Water and Greens

Fresh air. Clear water. Good sun. Robbin’ monkeys.

Fascinating is how Singapore manages to allocate nature reserves in their already shrinking land space.

I recently visited the MacRitchie Reservoir to see some nature. And oh boy did I get up close with nature.

While walking along the reservoir, a foot sized monkey snatched the plastic bag I was carrying. It had my calorie rich choco cookies in it that I plan to eat while I’m out there.

The monkey didn’t even bother to run to the forest. Damn creature ate what he stole right in front of his victim!

Brings to mind those cruel bags and jewelry snatchers of Manila who’d steal in broad day light.

But those monkeys of MacRitchie are part of that watershed’s ecosystem. I actually find them cute. But I didn’t attempt to recover my item. They bite like hell. I know someone back home that got bitten. You don’t mess with these little f*****s.

Human contact has taught these primates to steal and scavenge for food in the garbage bins. Left in the wild, they’d forage for food on their own.

The food visitors leaves behind and scraps not properly disposed means easy food for these scrappy animals.

Feeding has been outlawed, with a stiff fine of 5 thousand dollars no one in his right mind would throw food intentionally to these monkeys.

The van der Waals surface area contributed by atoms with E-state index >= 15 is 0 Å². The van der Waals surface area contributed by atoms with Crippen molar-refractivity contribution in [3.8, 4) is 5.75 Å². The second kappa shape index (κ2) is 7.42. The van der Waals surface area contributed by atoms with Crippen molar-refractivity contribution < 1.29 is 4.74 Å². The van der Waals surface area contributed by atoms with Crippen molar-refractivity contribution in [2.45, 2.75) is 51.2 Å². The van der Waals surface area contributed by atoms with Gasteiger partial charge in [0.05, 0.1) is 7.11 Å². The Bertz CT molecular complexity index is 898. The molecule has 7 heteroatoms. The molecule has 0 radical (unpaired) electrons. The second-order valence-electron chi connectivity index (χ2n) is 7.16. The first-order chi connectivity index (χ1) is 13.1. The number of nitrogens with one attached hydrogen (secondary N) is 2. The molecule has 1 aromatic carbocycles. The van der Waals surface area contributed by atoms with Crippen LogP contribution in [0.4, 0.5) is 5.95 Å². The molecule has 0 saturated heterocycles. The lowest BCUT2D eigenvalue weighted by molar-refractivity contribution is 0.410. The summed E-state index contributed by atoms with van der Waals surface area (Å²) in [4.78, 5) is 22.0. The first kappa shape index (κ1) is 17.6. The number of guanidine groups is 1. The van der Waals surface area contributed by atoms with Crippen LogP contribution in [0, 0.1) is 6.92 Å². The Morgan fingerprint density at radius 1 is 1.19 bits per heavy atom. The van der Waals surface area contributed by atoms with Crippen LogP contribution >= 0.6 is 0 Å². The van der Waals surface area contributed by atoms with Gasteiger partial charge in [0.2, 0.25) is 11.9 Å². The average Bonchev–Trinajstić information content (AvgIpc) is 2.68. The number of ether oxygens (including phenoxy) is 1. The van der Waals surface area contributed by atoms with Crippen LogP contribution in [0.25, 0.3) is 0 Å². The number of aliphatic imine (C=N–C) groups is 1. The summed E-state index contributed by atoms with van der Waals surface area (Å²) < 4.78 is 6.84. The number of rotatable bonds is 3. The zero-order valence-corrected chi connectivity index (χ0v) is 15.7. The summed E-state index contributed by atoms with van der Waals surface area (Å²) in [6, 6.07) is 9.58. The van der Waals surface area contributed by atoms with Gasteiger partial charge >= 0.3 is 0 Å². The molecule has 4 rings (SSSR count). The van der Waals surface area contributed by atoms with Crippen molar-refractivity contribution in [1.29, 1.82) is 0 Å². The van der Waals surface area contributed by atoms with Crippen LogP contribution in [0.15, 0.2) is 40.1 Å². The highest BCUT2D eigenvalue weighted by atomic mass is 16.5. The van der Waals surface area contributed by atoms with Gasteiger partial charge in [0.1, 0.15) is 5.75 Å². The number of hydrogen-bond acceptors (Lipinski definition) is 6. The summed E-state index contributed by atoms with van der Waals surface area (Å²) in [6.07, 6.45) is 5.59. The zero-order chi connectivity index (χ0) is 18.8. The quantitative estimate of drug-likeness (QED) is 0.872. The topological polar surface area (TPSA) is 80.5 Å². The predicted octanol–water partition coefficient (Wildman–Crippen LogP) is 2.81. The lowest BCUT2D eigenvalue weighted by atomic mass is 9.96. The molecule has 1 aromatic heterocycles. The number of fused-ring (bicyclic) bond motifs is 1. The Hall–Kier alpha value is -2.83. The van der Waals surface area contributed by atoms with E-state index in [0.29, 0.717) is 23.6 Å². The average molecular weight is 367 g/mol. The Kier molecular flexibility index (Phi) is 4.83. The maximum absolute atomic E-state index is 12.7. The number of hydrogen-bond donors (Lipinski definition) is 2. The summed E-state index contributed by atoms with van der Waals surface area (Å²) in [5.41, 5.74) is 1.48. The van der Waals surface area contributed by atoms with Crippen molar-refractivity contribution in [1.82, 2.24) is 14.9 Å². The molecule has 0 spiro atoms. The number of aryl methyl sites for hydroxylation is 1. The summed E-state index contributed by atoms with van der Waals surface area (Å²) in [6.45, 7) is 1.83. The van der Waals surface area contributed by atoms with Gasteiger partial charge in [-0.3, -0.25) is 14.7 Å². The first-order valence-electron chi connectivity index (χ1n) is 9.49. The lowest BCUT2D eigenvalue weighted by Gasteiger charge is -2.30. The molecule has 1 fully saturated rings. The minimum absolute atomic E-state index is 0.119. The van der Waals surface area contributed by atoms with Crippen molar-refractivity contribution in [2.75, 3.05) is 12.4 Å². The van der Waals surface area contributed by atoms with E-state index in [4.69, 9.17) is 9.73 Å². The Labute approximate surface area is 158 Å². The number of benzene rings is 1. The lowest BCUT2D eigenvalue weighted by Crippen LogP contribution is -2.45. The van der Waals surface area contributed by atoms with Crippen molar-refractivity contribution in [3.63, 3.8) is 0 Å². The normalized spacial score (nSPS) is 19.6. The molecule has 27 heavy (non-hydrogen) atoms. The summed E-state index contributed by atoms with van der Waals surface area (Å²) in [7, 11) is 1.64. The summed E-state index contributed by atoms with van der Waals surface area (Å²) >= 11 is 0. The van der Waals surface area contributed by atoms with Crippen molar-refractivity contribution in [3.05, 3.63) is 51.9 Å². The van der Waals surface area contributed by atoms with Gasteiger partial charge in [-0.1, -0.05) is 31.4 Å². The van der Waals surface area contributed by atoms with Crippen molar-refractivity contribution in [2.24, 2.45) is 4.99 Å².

Now, that’s what I call a good a deterrent.

But trouble is that the hudredth monkey has already figured out how to source their food from human leftovers.

Seeing these monkeys made me think about how close we really are to them.

He lost his lunch but he’s still a happy man.

This better be kept clean. This is our drinking well.

Planks, nuts and bolts for a board walk.

That’s not what you think it is.

Descendants of the ferns some dinosaurs use to feed from. They’ve been around for some time.

The sun fast setting over yonder.

Full cycle – death and then life.

Though not as smart as monkeys, ants, should get credit for folding leaves to make shelter.

Some trees are far more important than others. Not only did they spared this one, they designed the foot walk to go underneath this fortune tree.

A British legacy. The reservoir was named after an English engineer who supervised the development of infrastructure around the islands during his tenure.

The reservoir has boardwalk and trails built along its bank. The boardwalk are made of wood which makes it perfect for some running. The forest is opened to the public by wonderful trails that even children can safely enjoy.

I saw some kids lure fishing. I should try it one day. It looks fun – I need it. These days, my career seem to be heading the opposite direction. Stress comes to me in heavy dosages. Though I’m not one that goes overboard thinking about problems – a little fishing is good, I think.

Next time I’ll try to go to the other side of the reservoir. Equipped with a fishing rod and no longer carrying a bagful of cookies for safe measure…

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